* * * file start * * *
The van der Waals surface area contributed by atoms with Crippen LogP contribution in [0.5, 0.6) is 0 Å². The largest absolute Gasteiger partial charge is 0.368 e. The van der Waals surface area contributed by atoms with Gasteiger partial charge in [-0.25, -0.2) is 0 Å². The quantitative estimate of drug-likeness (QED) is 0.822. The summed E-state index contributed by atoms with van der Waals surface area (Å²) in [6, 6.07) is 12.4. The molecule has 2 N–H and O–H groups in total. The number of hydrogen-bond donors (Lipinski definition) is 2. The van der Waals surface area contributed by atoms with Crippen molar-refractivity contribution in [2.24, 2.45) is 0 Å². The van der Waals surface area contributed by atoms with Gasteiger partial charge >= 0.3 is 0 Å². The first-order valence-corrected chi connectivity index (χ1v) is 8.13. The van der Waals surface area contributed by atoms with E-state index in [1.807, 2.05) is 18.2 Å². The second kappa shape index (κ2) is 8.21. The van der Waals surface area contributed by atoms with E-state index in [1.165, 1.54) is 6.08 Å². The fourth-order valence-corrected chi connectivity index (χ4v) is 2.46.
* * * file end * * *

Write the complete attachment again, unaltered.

The van der Waals surface area contributed by atoms with Crippen LogP contribution in [0.5, 0.6) is 0 Å². The largest absolute Gasteiger partial charge is 0.368 e. The van der Waals surface area contributed by atoms with Gasteiger partial charge in [-0.25, -0.2) is 0 Å². The quantitative estimate of drug-likeness (QED) is 0.822. The summed E-state index contributed by atoms with van der Waals surface area (Å²) in [6, 6.07) is 12.4. The molecule has 2 N–H and O–H groups in total. The number of hydrogen-bond donors (Lipinski definition) is 2. The van der Waals surface area contributed by atoms with Crippen molar-refractivity contribution in [2.24, 2.45) is 0 Å². The van der Waals surface area contributed by atoms with Gasteiger partial charge >= 0.3 is 0 Å². The first-order valence-corrected chi connectivity index (χ1v) is 8.13. The van der Waals surface area contributed by atoms with E-state index in [1.807, 2.05) is 18.2 Å². The second kappa shape index (κ2) is 8.21. The van der Waals surface area contributed by atoms with E-state index in [1.165, 1.54) is 6.08 Å². The fourth-order valence-corrected chi connectivity index (χ4v) is 2.46.